The New Yorker on Monday became the first magazine to win a Pulitzer Prize for journalism, taking home awards in both feature writing and criticism categories.
Emily Nussbaum, a TV critic at The New Yorker, won the 2016 Pulitzer Prize for Criticism. In its citation, the prizes touted her “television reviews written with an affection that never blunts the shrewdness of her analysis or the easy authority of her writing.”
A second award went to Kathryn Schulz, who won the 2016 Pulitzer Prize for Feature Writing. Her story, “The Really Big One,” examined the Pacific Northwest Cascadia subduction zone and was called a “masterwork of environmental reporting and writing” by the Pulitzer Prizes.
A third Pulitzer, for biography, went to staff writer William Finnegan for “Barbarian Days,” his surfing memoir.
In a memo, New Yorker editor David Remnick called the citations “simply astounding” and “and a source of immense pride.”
This is a day of celebration at The New Yorker, first and foremost for these writers, who are so deserving. And I know they join me in celebrating, as well, everyone here who has worked with them on their pieces and on this Thing of Ours.”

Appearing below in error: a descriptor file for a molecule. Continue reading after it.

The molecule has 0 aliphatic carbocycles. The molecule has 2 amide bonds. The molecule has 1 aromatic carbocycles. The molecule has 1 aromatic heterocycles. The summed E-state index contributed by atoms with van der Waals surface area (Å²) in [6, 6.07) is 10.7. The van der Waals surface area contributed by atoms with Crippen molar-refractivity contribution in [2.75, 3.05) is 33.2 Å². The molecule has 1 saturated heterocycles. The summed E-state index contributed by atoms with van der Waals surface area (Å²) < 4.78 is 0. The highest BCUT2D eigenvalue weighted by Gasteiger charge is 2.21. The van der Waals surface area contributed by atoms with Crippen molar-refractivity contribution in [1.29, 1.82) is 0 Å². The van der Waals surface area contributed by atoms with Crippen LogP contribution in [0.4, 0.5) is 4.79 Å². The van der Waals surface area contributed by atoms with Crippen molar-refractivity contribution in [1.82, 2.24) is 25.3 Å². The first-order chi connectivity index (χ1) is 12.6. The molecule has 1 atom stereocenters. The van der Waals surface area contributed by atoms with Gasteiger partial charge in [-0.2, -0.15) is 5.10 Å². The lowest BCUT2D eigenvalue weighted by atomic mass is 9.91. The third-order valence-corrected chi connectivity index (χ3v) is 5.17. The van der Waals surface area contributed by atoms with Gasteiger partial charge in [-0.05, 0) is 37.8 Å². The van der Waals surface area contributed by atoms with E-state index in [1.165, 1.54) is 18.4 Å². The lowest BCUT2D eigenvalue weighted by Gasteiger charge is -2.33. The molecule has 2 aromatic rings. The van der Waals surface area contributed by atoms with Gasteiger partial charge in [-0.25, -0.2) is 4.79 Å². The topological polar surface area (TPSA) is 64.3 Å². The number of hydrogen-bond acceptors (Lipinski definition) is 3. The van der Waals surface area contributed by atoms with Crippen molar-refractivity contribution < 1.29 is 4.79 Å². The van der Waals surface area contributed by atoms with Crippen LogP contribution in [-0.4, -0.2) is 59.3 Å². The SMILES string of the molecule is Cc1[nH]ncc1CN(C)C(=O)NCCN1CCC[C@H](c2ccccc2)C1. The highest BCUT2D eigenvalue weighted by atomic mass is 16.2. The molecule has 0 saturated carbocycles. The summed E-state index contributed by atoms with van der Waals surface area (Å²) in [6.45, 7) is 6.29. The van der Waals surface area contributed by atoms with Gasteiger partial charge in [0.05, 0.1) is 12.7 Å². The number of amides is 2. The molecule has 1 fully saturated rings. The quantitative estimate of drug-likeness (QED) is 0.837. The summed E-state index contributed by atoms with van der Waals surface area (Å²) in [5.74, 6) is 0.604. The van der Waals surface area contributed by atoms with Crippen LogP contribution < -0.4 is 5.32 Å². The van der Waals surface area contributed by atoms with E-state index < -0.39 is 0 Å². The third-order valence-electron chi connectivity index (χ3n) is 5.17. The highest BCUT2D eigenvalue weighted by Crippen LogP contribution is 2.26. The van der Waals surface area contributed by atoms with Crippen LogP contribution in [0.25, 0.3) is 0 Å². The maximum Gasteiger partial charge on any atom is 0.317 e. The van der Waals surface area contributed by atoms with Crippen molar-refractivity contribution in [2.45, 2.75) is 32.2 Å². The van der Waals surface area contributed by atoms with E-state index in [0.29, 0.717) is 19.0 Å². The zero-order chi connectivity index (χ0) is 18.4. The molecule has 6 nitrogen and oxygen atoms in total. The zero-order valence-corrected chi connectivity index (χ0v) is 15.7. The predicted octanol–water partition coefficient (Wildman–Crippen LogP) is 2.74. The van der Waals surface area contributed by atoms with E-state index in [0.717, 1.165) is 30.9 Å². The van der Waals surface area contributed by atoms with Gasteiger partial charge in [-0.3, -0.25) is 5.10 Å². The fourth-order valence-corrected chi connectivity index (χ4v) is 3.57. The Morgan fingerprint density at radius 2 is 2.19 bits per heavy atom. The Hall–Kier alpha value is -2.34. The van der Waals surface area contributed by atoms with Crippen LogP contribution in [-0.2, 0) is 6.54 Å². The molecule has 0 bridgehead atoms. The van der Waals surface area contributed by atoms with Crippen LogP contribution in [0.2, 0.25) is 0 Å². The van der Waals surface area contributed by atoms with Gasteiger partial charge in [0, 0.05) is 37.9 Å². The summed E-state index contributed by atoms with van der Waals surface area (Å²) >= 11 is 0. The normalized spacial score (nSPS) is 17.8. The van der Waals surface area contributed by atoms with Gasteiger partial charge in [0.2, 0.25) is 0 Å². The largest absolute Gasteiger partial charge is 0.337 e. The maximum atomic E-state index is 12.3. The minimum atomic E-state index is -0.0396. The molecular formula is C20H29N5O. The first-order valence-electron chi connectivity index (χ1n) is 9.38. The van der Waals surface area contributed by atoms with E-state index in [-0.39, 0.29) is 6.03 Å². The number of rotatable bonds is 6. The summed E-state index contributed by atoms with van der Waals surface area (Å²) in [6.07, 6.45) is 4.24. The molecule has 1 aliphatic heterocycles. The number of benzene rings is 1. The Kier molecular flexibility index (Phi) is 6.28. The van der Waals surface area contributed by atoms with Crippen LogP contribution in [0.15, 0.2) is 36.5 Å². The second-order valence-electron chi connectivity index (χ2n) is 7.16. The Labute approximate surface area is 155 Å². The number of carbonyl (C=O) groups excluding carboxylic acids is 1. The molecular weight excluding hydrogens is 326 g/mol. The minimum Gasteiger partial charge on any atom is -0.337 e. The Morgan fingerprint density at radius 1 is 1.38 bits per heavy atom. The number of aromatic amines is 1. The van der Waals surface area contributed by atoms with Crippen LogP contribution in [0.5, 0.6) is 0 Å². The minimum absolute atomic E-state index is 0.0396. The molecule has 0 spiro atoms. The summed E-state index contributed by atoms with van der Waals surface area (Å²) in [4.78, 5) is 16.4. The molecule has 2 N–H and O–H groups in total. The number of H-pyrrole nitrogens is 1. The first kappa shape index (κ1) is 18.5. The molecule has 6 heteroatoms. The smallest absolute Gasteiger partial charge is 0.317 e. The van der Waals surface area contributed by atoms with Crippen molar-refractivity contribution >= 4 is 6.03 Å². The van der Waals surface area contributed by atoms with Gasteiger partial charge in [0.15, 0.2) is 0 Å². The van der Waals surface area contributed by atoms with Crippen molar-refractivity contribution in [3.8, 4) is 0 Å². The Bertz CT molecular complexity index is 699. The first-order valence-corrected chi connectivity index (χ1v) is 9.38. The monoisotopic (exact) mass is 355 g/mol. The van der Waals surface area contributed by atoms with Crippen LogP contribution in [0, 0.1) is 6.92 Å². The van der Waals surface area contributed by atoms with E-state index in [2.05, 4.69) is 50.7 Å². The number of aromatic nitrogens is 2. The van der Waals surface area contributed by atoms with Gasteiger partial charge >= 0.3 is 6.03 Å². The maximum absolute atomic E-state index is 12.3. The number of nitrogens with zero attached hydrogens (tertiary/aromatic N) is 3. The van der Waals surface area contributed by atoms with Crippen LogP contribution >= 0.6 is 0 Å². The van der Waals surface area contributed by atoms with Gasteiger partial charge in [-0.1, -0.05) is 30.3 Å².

Although The New Yorker is the first standalone magazine to win a Pulitzer, the prizes have recognized work from magazines published by newspapers in the past. Those entries, which came from Sunday magazines like The Miami Herald’s Tropic (a winner of three Pulitzers), were judged as newspaper submissions because the Pulitzer board had not yet amended its guidelines to allow magazines.
In 2015, the first year magazines were permitted to win the Pulitzer Prizes, The New Yorker was a two-time finalist for feature writing.
This post has been updated.
Correction: A previous version of this story made reference to “California’s Cascada fault line.” In fact, it is called the “Cascadia subduction zone” and runs 700 miles along multiple states throughout the Pacific Northwest.